A Taxi Ride From Hevron to Yerushalayim
Back in 1976, when I was learning at Yeshivat Nir in Kiryat Arba, there were only five buses a day from Jerusalem to Kiryat Arba/Hevron. The first bus departed from the Kirya at 5:45 a.m. and the same driver returned the same bus each night, setting out from the Central Bus Station at 10:30 p.m. On a good night, we would arrive "home" as the news on the bus radio chimed midnight. The driver could not have been getting more than five hours sleep a night -- I suppose he had another bed at the bus company offices. Wouldn't be allowed today, I hope.
To make matters worse for Hevronites, Egged bus number 34 also served Gush Etzion. Travelling north from Hevron, half way to its destination, the bus would turn west at the Mickey Mouse intersection and perform a ten minute circuit of the three villages of Gush Etzion, before returning to the main highway. Often no-one got on or off at the kibbutzim. The Gush Etzion detour repeated itself travelling south from Yerushalayim.
The last bus of the day, the 10:30 from Jerusalem, received a military escort on leaving the Gush. One, sometimes two, command cars would be waiting just south of the intersection, to accompany our stage coach through "Indian" territory. For extra safety, we closed the glass windows.
Sometimes the army's support jeeps were not there when the bus arrived. The passengers had to wait. After a few days of waiting, the driver just left without his protectors. On realising he had escaped without them, the cavalry would come chasing after him. They were no match for Yosef's driving agility -- nor I assume, for his desire for his bed. They invariably caught us at the first or second bus stop inside the Kirya.
Even when the escort departed with the bus, if the leading jeep's driver was a little slow on the curvey winding road, Yosef would attempt an overtaking manoeuvre, a challenge at which he sometime succeeded. Given the blocking tactics taken by the military driver, and the contour of the road, this was indeed an achievement. And we poor earthlings always seemed to arrive home, alive.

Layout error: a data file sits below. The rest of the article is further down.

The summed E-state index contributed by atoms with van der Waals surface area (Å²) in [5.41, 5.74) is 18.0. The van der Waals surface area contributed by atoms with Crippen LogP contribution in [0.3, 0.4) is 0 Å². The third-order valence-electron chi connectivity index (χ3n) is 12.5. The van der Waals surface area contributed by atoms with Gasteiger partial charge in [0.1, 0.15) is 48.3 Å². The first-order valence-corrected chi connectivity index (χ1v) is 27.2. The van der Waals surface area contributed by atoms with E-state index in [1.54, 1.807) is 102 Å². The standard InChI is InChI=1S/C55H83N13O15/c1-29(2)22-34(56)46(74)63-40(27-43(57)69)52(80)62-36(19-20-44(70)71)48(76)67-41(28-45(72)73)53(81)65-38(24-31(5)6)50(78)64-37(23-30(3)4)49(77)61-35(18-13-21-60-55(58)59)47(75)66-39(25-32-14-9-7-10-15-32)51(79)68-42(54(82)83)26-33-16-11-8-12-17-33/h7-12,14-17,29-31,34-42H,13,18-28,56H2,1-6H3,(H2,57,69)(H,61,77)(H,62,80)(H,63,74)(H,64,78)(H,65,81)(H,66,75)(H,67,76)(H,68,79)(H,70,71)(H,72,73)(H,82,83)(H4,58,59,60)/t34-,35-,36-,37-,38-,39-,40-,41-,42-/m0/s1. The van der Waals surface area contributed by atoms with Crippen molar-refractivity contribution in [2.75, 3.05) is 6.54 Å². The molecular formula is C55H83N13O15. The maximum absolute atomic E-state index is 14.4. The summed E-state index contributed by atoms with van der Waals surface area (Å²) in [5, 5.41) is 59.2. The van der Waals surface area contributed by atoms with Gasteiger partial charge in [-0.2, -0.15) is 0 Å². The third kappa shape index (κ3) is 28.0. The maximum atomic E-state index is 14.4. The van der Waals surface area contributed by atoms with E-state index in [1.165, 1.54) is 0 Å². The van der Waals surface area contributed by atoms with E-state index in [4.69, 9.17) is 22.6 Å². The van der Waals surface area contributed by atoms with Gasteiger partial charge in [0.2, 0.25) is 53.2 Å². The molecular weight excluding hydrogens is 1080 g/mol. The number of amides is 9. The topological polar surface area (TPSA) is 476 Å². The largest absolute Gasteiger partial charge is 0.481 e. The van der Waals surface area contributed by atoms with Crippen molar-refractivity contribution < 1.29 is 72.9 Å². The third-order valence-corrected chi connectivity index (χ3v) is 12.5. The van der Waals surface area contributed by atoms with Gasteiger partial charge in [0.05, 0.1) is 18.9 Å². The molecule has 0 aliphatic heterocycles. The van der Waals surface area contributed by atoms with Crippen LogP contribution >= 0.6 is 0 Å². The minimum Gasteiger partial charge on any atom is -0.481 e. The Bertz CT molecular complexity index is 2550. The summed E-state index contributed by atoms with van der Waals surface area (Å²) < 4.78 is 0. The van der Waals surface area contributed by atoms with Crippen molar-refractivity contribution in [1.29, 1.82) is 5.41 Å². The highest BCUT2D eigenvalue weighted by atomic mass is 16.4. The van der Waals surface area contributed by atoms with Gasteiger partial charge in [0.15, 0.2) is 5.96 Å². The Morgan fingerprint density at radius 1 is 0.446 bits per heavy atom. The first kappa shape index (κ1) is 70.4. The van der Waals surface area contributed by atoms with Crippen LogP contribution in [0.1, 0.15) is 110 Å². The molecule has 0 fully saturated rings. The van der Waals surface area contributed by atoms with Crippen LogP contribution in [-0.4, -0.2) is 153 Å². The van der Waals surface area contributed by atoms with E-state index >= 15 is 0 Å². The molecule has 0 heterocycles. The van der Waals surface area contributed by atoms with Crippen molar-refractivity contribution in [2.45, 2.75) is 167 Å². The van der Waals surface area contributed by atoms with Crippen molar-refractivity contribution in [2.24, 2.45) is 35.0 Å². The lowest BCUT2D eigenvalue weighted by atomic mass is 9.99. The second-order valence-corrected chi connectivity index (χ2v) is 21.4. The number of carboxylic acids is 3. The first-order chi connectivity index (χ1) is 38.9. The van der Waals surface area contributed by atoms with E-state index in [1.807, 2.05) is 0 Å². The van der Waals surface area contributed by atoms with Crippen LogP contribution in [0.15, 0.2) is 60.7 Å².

So it was natural to look for alternatives, both to save time and to travel at more convenient hours.
Unfortunately back then, a majority of the Kirya's residents did not own a private vehicle, and of course Jerusalem taxis did not venture this far (about 40 kilometres) south. A number of people travelled to work daily in Jerusalem in an Arab taxi. Many people used Ali, a Hevron taxi driver, with an enormous black handlebar moustache, and glistening glassy polished pate (he shaved his head well before it became fashionable) sharply contrasting his jet black shirt. He drove a bright red stretch Mercedes, with a huge black plume blowing in the wind above his radiator. On these trips, originating in Kiryat Arab, all his passengers were Jewish, each having booked their seat earlier. On the morning return trip, he returned with the Yesivah's rabbis and staff who did not yet reside in the area.
Ali, or for that matter, any other cab driver, Jewish or Arab, would not leave their departure point until seven passengers filled all the available seats. Five or six of you could convince the driver to depart by paying for the empty seats . . . but if an additional passenger appeared on the way out of town, Ali would put him into the car, take a full fare from him, and not always refund the others. You could always take the bus . . . .
As I have previously written, in the days before the 1980 murder of Yehoshua Saloma in the Hevron Casba markets, we wandered around the [Judenrein] city of Hebron without weapons, without fear. The fear in those long lost days was with the Arabs.
One day, my friend and compatriot, DannyO (that's really what we called him in Oz), and I were a bit bored with our lessons -- it didn't happen often but today was warm, slow, sluggish day -- the yeshivah study hall (asbestos shack) had no airconditioning.